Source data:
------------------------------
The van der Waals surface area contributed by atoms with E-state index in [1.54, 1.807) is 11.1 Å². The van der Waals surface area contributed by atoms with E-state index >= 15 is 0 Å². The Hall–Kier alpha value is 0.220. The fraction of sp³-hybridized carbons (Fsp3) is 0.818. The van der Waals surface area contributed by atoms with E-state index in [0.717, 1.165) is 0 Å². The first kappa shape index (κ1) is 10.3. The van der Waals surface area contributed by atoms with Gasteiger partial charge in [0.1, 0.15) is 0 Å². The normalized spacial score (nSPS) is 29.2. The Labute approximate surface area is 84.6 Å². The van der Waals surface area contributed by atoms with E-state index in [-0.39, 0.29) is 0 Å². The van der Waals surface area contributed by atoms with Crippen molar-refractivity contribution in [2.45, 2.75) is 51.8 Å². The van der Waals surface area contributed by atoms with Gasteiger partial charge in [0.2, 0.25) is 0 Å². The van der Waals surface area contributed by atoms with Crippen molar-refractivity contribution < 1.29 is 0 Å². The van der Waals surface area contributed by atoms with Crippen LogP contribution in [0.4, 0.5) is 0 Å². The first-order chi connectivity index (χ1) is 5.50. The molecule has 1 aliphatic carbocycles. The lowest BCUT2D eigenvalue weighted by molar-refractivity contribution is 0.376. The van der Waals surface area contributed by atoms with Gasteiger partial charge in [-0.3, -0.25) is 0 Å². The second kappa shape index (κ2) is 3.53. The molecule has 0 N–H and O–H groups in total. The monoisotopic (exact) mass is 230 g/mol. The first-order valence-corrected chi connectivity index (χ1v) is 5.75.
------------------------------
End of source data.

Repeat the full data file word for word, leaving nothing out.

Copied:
The van der Waals surface area contributed by atoms with E-state index in [1.54, 1.807) is 11.1 Å². The van der Waals surface area contributed by atoms with E-state index >= 15 is 0 Å². The Hall–Kier alpha value is 0.220. The fraction of sp³-hybridized carbons (Fsp3) is 0.818. The van der Waals surface area contributed by atoms with E-state index in [0.717, 1.165) is 0 Å². The first kappa shape index (κ1) is 10.3. The van der Waals surface area contributed by atoms with Gasteiger partial charge in [0.1, 0.15) is 0 Å². The normalized spacial score (nSPS) is 29.2. The Labute approximate surface area is 84.6 Å². The van der Waals surface area contributed by atoms with E-state index in [-0.39, 0.29) is 0 Å². The van der Waals surface area contributed by atoms with Crippen molar-refractivity contribution in [2.45, 2.75) is 51.8 Å². The van der Waals surface area contributed by atoms with Gasteiger partial charge in [0.2, 0.25) is 0 Å². The van der Waals surface area contributed by atoms with Crippen molar-refractivity contribution < 1.29 is 0 Å². The van der Waals surface area contributed by atoms with Crippen LogP contribution in [0.4, 0.5) is 0 Å². The first-order chi connectivity index (χ1) is 5.50. The molecule has 1 aliphatic carbocycles. The lowest BCUT2D eigenvalue weighted by molar-refractivity contribution is 0.376. The van der Waals surface area contributed by atoms with Gasteiger partial charge in [-0.3, -0.25) is 0 Å². The second kappa shape index (κ2) is 3.53. The molecule has 0 N–H and O–H groups in total. The monoisotopic (exact) mass is 230 g/mol. The first-order valence-corrected chi connectivity index (χ1v) is 5.75.